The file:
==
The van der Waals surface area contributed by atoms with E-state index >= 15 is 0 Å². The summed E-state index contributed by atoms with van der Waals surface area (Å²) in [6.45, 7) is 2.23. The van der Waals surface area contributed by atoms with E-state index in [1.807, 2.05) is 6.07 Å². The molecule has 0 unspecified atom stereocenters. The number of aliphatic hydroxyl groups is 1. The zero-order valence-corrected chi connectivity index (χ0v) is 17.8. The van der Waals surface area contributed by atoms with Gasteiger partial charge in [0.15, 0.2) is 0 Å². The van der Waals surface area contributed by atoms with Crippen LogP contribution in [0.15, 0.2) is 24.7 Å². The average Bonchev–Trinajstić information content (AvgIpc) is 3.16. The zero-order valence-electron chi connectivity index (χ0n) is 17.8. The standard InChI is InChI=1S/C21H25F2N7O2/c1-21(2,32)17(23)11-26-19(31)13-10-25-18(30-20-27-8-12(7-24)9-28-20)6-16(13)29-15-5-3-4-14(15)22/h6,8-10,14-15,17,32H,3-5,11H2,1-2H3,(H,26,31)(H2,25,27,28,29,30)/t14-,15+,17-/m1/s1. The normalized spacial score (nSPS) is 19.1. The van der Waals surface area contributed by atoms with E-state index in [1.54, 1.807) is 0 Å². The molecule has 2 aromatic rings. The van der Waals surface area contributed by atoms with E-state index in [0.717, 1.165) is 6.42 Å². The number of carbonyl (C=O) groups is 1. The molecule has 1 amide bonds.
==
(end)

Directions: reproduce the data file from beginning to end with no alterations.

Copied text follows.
The van der Waals surface area contributed by atoms with E-state index >= 15 is 0 Å². The summed E-state index contributed by atoms with van der Waals surface area (Å²) in [6.45, 7) is 2.23. The van der Waals surface area contributed by atoms with E-state index in [1.807, 2.05) is 6.07 Å². The molecule has 0 unspecified atom stereocenters. The number of aliphatic hydroxyl groups is 1. The zero-order valence-corrected chi connectivity index (χ0v) is 17.8. The van der Waals surface area contributed by atoms with Gasteiger partial charge in [0.15, 0.2) is 0 Å². The van der Waals surface area contributed by atoms with Crippen LogP contribution in [0.15, 0.2) is 24.7 Å². The average Bonchev–Trinajstić information content (AvgIpc) is 3.16. The zero-order valence-electron chi connectivity index (χ0n) is 17.8. The standard InChI is InChI=1S/C21H25F2N7O2/c1-21(2,32)17(23)11-26-19(31)13-10-25-18(30-20-27-8-12(7-24)9-28-20)6-16(13)29-15-5-3-4-14(15)22/h6,8-10,14-15,17,32H,3-5,11H2,1-2H3,(H,26,31)(H2,25,27,28,29,30)/t14-,15+,17-/m1/s1. The normalized spacial score (nSPS) is 19.1. The van der Waals surface area contributed by atoms with E-state index in [1.54, 1.807) is 0 Å². The molecule has 2 aromatic rings. The van der Waals surface area contributed by atoms with E-state index in [0.717, 1.165) is 6.42 Å². The number of carbonyl (C=O) groups is 1. The molecule has 1 amide bonds.